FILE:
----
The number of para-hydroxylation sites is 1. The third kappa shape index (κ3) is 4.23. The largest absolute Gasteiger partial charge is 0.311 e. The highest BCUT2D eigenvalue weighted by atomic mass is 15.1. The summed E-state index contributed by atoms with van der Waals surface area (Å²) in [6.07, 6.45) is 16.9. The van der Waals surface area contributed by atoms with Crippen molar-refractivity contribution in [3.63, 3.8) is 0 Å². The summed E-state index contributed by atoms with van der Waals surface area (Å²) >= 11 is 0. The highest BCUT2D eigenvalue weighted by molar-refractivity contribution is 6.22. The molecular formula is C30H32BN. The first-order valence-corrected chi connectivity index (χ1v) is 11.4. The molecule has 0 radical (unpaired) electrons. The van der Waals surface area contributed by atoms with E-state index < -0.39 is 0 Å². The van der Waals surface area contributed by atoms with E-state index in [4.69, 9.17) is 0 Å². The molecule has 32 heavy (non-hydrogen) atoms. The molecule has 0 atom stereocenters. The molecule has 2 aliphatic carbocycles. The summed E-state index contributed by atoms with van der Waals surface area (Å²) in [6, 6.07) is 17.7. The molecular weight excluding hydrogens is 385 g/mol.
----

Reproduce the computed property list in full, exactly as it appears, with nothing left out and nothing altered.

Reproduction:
The number of para-hydroxylation sites is 1. The third kappa shape index (κ3) is 4.23. The largest absolute Gasteiger partial charge is 0.311 e. The highest BCUT2D eigenvalue weighted by atomic mass is 15.1. The summed E-state index contributed by atoms with van der Waals surface area (Å²) in [6.07, 6.45) is 16.9. The van der Waals surface area contributed by atoms with Crippen molar-refractivity contribution in [3.63, 3.8) is 0 Å². The summed E-state index contributed by atoms with van der Waals surface area (Å²) >= 11 is 0. The highest BCUT2D eigenvalue weighted by molar-refractivity contribution is 6.22. The molecular formula is C30H32BN. The first-order valence-corrected chi connectivity index (χ1v) is 11.4. The molecule has 0 radical (unpaired) electrons. The van der Waals surface area contributed by atoms with E-state index < -0.39 is 0 Å². The van der Waals surface area contributed by atoms with E-state index in [4.69, 9.17) is 0 Å². The molecule has 32 heavy (non-hydrogen) atoms. The molecule has 0 atom stereocenters. The molecule has 2 aliphatic carbocycles. The summed E-state index contributed by atoms with van der Waals surface area (Å²) in [6, 6.07) is 17.7. The molecular weight excluding hydrogens is 385 g/mol.